What does lese-majeste mean?

Word count: 232 words

Reading time: Less than 1 minute

Increase your vocabulary and you’ll make your writing much more precise. That’s why I provide a word of the week. Today’s word: lèse-majesté .

I was in grade 6 when Richard Nixon was elected to office. I was too young for him to have much of an impact on me. But by the time of the Watergate scandal, I was old enough to be reading newspapers and watching the news on TV. I was riveted by the drama.

For this reason, I read the story Wag the Dog, by Thomas Mallon, in the Feb. 4/13 New Yorker with particular interest. And it surprised me by teaching me a word I hadn’t before seen:

Eisenhower didn’t like the hearty lèse-majesté with which Nixon grabbed and raised his patron’s arm for the photographers on the Convention rostrum.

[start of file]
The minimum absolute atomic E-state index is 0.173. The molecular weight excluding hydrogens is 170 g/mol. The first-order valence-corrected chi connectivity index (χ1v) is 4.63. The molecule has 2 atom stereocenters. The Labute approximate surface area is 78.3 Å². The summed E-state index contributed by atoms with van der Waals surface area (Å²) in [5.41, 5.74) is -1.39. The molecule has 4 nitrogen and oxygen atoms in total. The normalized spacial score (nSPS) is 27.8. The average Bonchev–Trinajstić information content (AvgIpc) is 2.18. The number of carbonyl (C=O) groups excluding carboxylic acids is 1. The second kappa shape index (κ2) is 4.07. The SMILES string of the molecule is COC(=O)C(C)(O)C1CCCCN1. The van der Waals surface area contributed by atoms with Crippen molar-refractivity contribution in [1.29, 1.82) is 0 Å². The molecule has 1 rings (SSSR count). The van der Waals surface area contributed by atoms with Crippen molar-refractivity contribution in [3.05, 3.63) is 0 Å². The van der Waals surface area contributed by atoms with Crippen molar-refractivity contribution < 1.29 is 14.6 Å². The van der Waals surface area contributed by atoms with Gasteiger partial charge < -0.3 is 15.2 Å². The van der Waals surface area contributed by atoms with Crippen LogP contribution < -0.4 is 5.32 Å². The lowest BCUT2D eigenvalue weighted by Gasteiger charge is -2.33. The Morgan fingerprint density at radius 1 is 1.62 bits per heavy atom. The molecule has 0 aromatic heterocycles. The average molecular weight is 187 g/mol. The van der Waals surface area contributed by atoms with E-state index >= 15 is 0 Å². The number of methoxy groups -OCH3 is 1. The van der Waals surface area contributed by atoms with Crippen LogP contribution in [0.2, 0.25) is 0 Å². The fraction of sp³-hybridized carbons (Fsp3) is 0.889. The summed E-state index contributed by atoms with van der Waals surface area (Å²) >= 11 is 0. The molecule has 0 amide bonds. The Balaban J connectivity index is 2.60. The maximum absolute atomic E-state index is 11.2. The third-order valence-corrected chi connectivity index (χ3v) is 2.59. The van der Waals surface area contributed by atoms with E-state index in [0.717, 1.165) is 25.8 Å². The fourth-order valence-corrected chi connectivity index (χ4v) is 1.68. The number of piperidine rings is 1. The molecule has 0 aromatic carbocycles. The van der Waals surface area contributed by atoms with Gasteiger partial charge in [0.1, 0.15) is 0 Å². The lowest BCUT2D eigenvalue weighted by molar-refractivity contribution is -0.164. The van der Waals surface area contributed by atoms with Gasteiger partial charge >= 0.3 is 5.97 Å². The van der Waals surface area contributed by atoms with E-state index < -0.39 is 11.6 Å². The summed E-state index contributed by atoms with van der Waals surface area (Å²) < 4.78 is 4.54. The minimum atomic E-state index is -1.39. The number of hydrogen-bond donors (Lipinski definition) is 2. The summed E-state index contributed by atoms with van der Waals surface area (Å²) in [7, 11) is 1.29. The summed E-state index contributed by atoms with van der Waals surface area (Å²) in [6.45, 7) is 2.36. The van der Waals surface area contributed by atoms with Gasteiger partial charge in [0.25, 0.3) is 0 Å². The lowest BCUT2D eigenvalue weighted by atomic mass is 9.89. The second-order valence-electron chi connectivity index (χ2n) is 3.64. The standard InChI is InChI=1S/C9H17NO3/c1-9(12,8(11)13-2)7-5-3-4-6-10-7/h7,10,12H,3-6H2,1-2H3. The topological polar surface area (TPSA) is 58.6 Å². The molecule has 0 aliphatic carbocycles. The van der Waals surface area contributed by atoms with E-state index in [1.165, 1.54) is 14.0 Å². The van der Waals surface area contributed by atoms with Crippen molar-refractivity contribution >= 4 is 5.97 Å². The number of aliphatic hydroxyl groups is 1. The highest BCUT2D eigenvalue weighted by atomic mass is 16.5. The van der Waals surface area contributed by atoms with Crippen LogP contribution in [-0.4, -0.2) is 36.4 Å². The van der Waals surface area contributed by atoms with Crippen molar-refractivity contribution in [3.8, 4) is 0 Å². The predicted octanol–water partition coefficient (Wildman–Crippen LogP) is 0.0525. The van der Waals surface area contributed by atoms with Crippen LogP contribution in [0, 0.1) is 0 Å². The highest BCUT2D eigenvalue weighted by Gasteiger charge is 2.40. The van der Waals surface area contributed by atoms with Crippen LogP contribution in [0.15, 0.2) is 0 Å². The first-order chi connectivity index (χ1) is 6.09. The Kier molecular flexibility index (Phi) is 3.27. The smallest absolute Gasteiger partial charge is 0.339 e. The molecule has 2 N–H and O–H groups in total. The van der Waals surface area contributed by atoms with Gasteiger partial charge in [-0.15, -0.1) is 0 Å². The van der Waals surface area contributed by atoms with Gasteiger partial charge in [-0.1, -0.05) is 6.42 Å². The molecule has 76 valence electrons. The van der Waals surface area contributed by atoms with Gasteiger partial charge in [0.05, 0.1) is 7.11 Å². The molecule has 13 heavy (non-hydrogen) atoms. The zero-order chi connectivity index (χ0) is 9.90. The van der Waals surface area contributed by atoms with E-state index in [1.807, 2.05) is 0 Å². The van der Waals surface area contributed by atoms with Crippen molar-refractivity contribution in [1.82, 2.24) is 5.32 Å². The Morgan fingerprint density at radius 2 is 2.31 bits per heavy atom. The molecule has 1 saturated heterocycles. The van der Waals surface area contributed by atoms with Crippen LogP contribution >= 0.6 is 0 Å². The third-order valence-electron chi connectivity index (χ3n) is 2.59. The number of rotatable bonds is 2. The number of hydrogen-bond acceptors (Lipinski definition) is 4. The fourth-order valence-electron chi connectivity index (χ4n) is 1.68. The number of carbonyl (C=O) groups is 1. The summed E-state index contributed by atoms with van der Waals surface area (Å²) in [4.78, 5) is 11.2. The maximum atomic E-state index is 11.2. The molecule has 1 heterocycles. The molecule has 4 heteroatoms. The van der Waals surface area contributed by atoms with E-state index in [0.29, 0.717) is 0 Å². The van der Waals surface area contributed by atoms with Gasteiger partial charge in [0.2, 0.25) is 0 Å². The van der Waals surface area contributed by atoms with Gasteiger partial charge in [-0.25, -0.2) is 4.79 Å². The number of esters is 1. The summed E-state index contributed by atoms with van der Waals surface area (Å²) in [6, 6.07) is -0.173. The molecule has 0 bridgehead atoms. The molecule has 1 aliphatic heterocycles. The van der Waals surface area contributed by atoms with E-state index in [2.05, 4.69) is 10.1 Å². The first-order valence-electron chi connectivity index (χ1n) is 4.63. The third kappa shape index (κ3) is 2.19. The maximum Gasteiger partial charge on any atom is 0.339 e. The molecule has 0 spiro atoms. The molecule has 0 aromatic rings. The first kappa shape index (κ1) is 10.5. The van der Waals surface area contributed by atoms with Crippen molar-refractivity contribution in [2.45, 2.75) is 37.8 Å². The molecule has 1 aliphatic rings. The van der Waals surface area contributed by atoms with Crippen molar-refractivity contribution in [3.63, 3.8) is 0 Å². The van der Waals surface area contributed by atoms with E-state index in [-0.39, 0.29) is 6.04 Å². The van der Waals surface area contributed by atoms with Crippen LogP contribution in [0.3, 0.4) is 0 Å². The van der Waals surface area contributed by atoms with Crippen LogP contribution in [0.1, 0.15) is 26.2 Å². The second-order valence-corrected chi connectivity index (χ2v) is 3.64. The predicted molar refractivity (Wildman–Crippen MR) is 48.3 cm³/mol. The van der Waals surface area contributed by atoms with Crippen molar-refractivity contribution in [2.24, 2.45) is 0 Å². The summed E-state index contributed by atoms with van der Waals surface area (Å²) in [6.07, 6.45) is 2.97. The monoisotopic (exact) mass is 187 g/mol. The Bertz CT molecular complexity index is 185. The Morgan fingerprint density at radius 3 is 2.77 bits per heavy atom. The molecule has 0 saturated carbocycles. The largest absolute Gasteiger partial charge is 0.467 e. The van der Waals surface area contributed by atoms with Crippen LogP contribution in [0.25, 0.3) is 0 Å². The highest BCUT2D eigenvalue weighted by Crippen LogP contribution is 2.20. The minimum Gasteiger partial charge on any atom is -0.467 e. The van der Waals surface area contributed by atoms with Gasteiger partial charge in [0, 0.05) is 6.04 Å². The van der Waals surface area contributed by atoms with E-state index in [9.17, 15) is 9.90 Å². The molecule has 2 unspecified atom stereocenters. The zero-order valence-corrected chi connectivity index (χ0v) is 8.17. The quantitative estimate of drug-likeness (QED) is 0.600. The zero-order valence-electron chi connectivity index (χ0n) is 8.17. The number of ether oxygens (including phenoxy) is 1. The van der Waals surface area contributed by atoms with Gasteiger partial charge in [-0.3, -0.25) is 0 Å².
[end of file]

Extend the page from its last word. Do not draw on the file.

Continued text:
While I can read some simple French and could guess at the meaning of the word from context, I wasn’t familiar with this term and was curious to learn more.

Lèse-majesté means an “offense against sovereign authority” and dates back to the 1530s. It’s from French, of course (the accents are a clue!), but it originated in Latin. Laesa majestos means “violated majesty,” and comes from laedere “to hurt, injure, damage, offend, insult.”

Bottom line? Eisenhower didn’t appreciate having his arm grabbed by an upstart like Dick Nixon.

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